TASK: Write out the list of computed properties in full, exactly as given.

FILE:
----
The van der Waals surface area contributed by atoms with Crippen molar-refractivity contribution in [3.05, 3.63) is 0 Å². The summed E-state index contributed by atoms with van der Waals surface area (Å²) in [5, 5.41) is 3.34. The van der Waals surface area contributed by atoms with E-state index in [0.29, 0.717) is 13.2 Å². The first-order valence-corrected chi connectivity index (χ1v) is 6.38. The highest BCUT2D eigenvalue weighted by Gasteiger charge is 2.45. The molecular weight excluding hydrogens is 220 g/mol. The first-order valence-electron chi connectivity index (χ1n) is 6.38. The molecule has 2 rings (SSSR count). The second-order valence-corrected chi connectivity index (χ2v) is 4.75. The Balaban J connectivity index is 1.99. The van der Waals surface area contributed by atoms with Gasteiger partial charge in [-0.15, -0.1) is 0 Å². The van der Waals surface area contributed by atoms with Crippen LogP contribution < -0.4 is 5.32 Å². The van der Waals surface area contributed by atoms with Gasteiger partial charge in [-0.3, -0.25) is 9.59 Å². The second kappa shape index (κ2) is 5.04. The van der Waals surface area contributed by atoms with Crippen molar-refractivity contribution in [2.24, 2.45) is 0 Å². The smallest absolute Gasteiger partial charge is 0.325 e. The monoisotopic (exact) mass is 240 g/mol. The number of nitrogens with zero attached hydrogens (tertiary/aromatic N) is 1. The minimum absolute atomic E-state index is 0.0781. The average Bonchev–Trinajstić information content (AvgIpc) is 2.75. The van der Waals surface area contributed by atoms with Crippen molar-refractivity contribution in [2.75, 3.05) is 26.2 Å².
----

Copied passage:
The van der Waals surface area contributed by atoms with Crippen molar-refractivity contribution in [3.05, 3.63) is 0 Å². The summed E-state index contributed by atoms with van der Waals surface area (Å²) in [5, 5.41) is 3.34. The van der Waals surface area contributed by atoms with E-state index in [0.29, 0.717) is 13.2 Å². The first-order valence-corrected chi connectivity index (χ1v) is 6.38. The highest BCUT2D eigenvalue weighted by Gasteiger charge is 2.45. The molecular weight excluding hydrogens is 220 g/mol. The first-order valence-electron chi connectivity index (χ1n) is 6.38. The molecule has 2 rings (SSSR count). The second-order valence-corrected chi connectivity index (χ2v) is 4.75. The Balaban J connectivity index is 1.99. The van der Waals surface area contributed by atoms with Gasteiger partial charge in [-0.15, -0.1) is 0 Å². The van der Waals surface area contributed by atoms with Crippen LogP contribution < -0.4 is 5.32 Å². The van der Waals surface area contributed by atoms with Gasteiger partial charge in [-0.3, -0.25) is 9.59 Å². The second kappa shape index (κ2) is 5.04. The van der Waals surface area contributed by atoms with Crippen molar-refractivity contribution in [2.24, 2.45) is 0 Å². The smallest absolute Gasteiger partial charge is 0.325 e. The monoisotopic (exact) mass is 240 g/mol. The number of nitrogens with zero attached hydrogens (tertiary/aromatic N) is 1. The minimum absolute atomic E-state index is 0.0781. The average Bonchev–Trinajstić information content (AvgIpc) is 2.75. The van der Waals surface area contributed by atoms with Crippen molar-refractivity contribution in [2.75, 3.05) is 26.2 Å².